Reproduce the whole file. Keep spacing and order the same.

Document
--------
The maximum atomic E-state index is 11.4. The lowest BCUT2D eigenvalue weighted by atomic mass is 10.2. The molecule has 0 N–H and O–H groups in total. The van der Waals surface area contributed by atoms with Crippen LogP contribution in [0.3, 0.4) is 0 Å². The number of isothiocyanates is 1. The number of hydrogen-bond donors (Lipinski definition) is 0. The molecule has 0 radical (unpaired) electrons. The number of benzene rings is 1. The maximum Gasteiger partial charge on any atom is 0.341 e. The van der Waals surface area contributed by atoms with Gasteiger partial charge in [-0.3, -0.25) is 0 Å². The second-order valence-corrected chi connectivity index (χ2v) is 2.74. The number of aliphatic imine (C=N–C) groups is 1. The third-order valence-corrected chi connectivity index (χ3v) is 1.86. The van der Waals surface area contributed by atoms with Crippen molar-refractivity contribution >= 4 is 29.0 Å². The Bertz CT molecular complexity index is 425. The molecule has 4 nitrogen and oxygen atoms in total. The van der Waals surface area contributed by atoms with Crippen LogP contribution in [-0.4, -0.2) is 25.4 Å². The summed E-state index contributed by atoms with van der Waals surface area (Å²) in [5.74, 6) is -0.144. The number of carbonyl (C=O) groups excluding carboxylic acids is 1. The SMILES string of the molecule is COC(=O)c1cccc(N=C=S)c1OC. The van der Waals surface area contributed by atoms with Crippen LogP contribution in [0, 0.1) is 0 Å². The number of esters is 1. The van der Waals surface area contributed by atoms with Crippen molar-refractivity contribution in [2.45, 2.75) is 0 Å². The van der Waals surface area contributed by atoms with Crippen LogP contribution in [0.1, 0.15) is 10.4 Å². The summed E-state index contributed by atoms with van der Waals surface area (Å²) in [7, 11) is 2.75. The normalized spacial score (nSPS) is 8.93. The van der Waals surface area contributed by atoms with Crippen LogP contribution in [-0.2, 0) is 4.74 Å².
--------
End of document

The maximum atomic E-state index is 11.4. The lowest BCUT2D eigenvalue weighted by atomic mass is 10.2. The molecule has 0 N–H and O–H groups in total. The van der Waals surface area contributed by atoms with Crippen LogP contribution in [0.3, 0.4) is 0 Å². The number of isothiocyanates is 1. The number of hydrogen-bond donors (Lipinski definition) is 0. The molecule has 0 radical (unpaired) electrons. The number of benzene rings is 1. The maximum Gasteiger partial charge on any atom is 0.341 e. The van der Waals surface area contributed by atoms with Gasteiger partial charge in [-0.3, -0.25) is 0 Å². The second-order valence-corrected chi connectivity index (χ2v) is 2.74. The number of aliphatic imine (C=N–C) groups is 1. The third-order valence-corrected chi connectivity index (χ3v) is 1.86. The van der Waals surface area contributed by atoms with Crippen molar-refractivity contribution >= 4 is 29.0 Å². The Bertz CT molecular complexity index is 425. The molecule has 4 nitrogen and oxygen atoms in total. The van der Waals surface area contributed by atoms with Crippen LogP contribution in [-0.4, -0.2) is 25.4 Å². The summed E-state index contributed by atoms with van der Waals surface area (Å²) in [5.74, 6) is -0.144. The number of carbonyl (C=O) groups excluding carboxylic acids is 1. The SMILES string of the molecule is COC(=O)c1cccc(N=C=S)c1OC. The van der Waals surface area contributed by atoms with Crippen LogP contribution in [0, 0.1) is 0 Å². The number of esters is 1. The van der Waals surface area contributed by atoms with Crippen molar-refractivity contribution in [2.45, 2.75) is 0 Å². The van der Waals surface area contributed by atoms with Crippen LogP contribution in [0.1, 0.15) is 10.4 Å². The summed E-state index contributed by atoms with van der Waals surface area (Å²) in [7, 11) is 2.75. The normalized spacial score (nSPS) is 8.93. The van der Waals surface area contributed by atoms with Crippen LogP contribution in [-0.2, 0) is 4.74 Å².